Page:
There have been times when the goal of scientific endeavor was to study the perceptual side of things. We can indeed fix the date of the change from the study of the perceptual side to the study of the functional side with great accuracy. It lies between Kepler and Newton.
Astronomy was originally a science of the perceptual side; it was a matter of finding the design behind the bewildering multitude of stars, a design ordained by God that made it possible for them to move in perfect harmony: on his search for the harmony Kepler found the laws governing the planetary motions. Newton on the other hand we find completely immersed in the functional side of the starry sky, as he formulates the laws of gravity.
Kepler was looking for a design — Newton was looking for a cause for the same phenomenon.
What had happened to cause this revolution? Something fundamentally shattering had happened — God had left the universe.
During the whole of the Middle Ages, God resided over an unshakeable celestial vault, with the fixed stars wielded to its surface, while the planets moved freely in space. Above in Heaven was the kingdom of God where He resided in unimaginable splendor, surrounded by saints and archangels.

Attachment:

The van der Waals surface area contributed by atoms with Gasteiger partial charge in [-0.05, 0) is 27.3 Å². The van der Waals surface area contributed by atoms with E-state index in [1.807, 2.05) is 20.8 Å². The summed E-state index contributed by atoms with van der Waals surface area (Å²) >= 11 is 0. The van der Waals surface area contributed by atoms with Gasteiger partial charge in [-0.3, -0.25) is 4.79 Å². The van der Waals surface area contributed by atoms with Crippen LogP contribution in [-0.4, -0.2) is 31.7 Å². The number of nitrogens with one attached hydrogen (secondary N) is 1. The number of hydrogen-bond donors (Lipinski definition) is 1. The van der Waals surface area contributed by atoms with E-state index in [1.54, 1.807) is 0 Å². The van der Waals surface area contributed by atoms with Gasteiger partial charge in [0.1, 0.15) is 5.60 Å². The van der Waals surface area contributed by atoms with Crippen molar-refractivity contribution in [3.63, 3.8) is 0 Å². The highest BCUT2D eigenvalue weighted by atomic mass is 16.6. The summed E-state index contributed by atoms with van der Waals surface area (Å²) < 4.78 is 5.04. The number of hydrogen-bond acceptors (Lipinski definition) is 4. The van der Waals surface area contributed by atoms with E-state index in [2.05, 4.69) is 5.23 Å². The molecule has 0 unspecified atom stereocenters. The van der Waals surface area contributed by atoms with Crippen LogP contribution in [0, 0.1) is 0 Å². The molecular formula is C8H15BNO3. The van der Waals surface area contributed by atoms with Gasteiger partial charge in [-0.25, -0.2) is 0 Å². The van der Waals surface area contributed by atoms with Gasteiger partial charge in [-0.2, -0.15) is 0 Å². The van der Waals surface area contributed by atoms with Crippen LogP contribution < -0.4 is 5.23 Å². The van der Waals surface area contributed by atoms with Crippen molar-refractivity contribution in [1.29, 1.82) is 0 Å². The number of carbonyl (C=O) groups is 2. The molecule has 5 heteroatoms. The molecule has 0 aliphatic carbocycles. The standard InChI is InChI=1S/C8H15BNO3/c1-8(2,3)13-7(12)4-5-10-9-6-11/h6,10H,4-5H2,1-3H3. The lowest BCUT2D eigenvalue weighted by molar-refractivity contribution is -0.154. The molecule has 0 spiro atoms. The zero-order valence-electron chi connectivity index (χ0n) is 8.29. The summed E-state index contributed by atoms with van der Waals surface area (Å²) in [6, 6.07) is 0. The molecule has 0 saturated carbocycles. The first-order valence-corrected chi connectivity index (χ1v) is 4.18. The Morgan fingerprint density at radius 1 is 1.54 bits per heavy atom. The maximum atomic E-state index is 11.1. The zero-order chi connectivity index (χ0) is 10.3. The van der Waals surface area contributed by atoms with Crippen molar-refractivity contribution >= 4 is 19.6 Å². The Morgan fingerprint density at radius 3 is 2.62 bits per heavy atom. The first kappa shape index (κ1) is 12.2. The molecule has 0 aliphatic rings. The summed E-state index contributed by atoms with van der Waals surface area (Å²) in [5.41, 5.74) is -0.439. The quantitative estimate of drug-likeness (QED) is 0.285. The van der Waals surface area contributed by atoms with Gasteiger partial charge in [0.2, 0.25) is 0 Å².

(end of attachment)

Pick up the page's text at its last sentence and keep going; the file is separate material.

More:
Then Giordano Bruno broke the celestial vault and opened a view into infinite space, where the fixed stars also hover in space like luminous islands.
God, who until recently had been enthroned in Heaven, had become invisible. He had left the universe as when we left the room with the bell and closed the door behind us.
In the same way as we leave the bell behind us as a meaningless blob of matter, he had left the stars, that had until then obeyed his will, as accidental accumulations of mass, moving aimlessly around. The design of the world had broken down. Looking for it had become meaningless.
Giordano Bruno had to atone for his blasphemous deed in the year 1600 when he was burned at the stake in Rome. But his deed could not be undone. God himself had left the world.
The consequence of this was that scientists began to deal with the world in the way a deaf person deals with a street organ. The turning of the roller, the vibration of the tongues and the aerial waves, these things he can establish — but the tune stays hidden from him.
JAKOB VON UEXKÜLL, “The new concept of Umwelt: A link between science and the humanities,” Semiotica 134(1/4): 111-123